If the underlying membrane is in good condition, a maintenance program that includes periodic application of this sacrificial type of coating can cost effectively extend the life of a conventional roof by one-three years or more.
Reflective coatings protect and extend the life of the roof system by reflecting a substantial portion of the solar radiation that reaches the roof surface. By shedding this energy before it is absorbed as heat, the reflective coating can substantially reduce both the peak temperature and the daily temperature cycle seen by the roof membrane. Depending on a number of factors, including the geographical climate and building design, reflective coatings also can result in reduced building energy costs.
Most reflective coatings use either aluminum metal or white titanium dioxide pigments to reflect or scatter sunlight. They tend to be moderate- to high-tech materials, with prices to match, and come in a variety of technologies and grades. Reflective coatings — especially water-based coatings — tend to be more sensitive to the exact type of roof membrane to which they are applied, to the cleanliness and preparation of the roof surface, and to weather conditions while the coating cures.
Even modest reductions in the peak temperature and the temperature cycle of the roof will significantly extend the life of the roof. This benefit is particularly true for well-insulated roof systems, which tend to run hotter because they cannot shed heat into the building. Well-insulated black roofs generally have a shorter life than the identical system that is placed over a roof with less insulation.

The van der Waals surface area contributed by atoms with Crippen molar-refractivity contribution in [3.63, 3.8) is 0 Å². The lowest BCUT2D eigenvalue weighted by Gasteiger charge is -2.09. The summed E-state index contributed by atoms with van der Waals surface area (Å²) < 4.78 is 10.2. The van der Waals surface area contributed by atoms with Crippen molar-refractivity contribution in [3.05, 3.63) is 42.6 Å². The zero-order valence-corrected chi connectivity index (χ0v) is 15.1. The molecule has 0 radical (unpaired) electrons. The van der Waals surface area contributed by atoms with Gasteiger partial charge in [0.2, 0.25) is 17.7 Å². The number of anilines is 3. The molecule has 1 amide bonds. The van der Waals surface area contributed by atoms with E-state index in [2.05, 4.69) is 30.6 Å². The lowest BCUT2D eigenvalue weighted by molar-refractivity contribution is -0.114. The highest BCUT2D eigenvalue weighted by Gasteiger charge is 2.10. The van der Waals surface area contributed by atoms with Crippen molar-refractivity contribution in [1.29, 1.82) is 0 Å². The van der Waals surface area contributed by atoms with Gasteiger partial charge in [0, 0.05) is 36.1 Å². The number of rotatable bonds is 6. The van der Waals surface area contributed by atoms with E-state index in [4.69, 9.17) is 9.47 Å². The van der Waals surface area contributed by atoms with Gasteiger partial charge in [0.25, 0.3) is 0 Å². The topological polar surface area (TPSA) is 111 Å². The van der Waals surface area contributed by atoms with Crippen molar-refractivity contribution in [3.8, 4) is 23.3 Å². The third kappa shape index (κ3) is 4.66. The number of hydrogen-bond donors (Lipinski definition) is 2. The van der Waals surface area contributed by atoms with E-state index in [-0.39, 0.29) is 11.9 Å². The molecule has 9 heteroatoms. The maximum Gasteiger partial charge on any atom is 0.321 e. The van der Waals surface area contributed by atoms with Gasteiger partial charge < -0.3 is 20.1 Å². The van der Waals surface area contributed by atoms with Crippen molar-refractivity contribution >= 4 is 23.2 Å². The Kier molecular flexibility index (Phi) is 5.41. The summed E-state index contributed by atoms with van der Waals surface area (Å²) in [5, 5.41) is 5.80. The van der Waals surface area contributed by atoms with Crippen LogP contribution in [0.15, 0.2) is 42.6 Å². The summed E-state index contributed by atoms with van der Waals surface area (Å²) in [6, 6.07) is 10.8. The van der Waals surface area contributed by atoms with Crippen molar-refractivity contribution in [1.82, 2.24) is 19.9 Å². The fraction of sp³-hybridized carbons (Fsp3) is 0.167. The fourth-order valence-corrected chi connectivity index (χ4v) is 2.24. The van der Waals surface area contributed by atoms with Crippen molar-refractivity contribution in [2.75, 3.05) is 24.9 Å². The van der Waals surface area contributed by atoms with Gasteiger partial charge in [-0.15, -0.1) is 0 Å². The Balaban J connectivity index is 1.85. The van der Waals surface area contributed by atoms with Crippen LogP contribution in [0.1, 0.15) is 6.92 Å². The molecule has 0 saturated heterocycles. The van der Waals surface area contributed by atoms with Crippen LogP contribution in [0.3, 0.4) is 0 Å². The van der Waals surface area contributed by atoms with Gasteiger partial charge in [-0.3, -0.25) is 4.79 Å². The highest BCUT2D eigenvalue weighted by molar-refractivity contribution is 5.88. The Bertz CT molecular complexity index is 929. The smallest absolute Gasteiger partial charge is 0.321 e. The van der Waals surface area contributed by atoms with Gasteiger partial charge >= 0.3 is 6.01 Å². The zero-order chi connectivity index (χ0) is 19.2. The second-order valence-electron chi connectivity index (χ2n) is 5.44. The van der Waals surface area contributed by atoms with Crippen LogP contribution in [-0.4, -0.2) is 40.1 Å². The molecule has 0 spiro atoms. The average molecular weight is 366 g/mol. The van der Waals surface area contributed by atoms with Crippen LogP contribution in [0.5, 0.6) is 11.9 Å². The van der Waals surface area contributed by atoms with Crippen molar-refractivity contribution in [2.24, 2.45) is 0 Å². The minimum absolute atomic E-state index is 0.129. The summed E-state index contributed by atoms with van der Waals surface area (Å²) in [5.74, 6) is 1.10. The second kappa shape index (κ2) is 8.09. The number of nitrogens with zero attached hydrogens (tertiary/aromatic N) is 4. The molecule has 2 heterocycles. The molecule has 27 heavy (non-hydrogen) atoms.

As with the functional coatings, most reflective coatings can be applied by in-house maintenance personnel with the same advantages in cost and schedule flexibility. But the manager must select the coating to be compatible with the roof, and the maintenance personnel must follow the manufacturer’s preparation and application instructions exactly. Following these guidelines, managers can expect a performance life of three-seven years, depending on factors that include climate and slope.
Maintenance systems are professionally applied combinations of coatings and reinforcing fabrics; they essentially create a secondary waterproofing membrane attached to the first.
This approach is not the same as trying to install a second roof on top of the first. These systems generally include a reflective surface coating, so they offer comparable benefits to those described above. They can significantly increase the life of an existing roof that starts in at least fair condition. It is common to receive five-to-ten-year renewable warranties on maintenance systems from reputable manufacturers.
Coatings – even maintenance systems – can not fix a failed roof. But by instituting a proactive, routine maintenance program that includes the judicious use of appropriate coatings, managers can extend the useful life of a new or existing roof membrane at a much lower total life-cycle cost when compared to the typical approach of neglect, repair and re-roof.
Information for this article was provided by the Roof Coatings Manufacturers Association.